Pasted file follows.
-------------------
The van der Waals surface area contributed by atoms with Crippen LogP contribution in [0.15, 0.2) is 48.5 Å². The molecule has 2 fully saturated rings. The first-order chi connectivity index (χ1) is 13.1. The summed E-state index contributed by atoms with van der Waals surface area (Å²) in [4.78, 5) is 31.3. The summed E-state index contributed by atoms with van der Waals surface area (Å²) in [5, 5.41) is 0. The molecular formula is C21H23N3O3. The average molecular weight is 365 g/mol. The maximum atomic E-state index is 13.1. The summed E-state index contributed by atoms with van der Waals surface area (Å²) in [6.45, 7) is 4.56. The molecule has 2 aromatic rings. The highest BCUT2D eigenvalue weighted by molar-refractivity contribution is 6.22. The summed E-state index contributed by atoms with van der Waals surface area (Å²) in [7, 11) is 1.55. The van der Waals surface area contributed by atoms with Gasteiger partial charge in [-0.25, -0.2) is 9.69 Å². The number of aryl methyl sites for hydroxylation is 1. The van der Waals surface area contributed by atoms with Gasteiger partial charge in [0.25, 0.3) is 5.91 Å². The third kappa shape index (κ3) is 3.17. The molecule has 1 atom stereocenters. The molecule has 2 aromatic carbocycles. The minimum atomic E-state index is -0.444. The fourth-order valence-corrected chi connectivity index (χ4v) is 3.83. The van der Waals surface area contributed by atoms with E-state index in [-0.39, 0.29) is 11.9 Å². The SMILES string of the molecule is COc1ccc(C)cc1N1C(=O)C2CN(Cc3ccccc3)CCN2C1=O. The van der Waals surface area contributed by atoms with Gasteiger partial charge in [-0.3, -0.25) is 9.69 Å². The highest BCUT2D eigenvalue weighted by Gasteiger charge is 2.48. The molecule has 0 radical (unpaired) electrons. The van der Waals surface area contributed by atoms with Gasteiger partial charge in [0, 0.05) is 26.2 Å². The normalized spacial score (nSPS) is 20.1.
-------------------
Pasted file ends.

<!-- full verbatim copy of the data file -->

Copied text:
The van der Waals surface area contributed by atoms with Crippen LogP contribution in [0.15, 0.2) is 48.5 Å². The molecule has 2 fully saturated rings. The first-order chi connectivity index (χ1) is 13.1. The summed E-state index contributed by atoms with van der Waals surface area (Å²) in [4.78, 5) is 31.3. The summed E-state index contributed by atoms with van der Waals surface area (Å²) in [5, 5.41) is 0. The molecular formula is C21H23N3O3. The average molecular weight is 365 g/mol. The maximum atomic E-state index is 13.1. The summed E-state index contributed by atoms with van der Waals surface area (Å²) in [6.45, 7) is 4.56. The molecule has 2 aromatic rings. The highest BCUT2D eigenvalue weighted by molar-refractivity contribution is 6.22. The summed E-state index contributed by atoms with van der Waals surface area (Å²) in [7, 11) is 1.55. The van der Waals surface area contributed by atoms with Gasteiger partial charge in [-0.25, -0.2) is 9.69 Å². The number of aryl methyl sites for hydroxylation is 1. The van der Waals surface area contributed by atoms with Gasteiger partial charge in [0.25, 0.3) is 5.91 Å². The third kappa shape index (κ3) is 3.17. The molecule has 1 atom stereocenters. The molecule has 2 aromatic carbocycles. The minimum atomic E-state index is -0.444. The fourth-order valence-corrected chi connectivity index (χ4v) is 3.83. The van der Waals surface area contributed by atoms with E-state index in [-0.39, 0.29) is 11.9 Å². The SMILES string of the molecule is COc1ccc(C)cc1N1C(=O)C2CN(Cc3ccccc3)CCN2C1=O. The van der Waals surface area contributed by atoms with Gasteiger partial charge in [-0.3, -0.25) is 9.69 Å². The highest BCUT2D eigenvalue weighted by Gasteiger charge is 2.48. The molecule has 0 radical (unpaired) electrons. The van der Waals surface area contributed by atoms with Gasteiger partial charge in [0, 0.05) is 26.2 Å². The normalized spacial score (nSPS) is 20.1.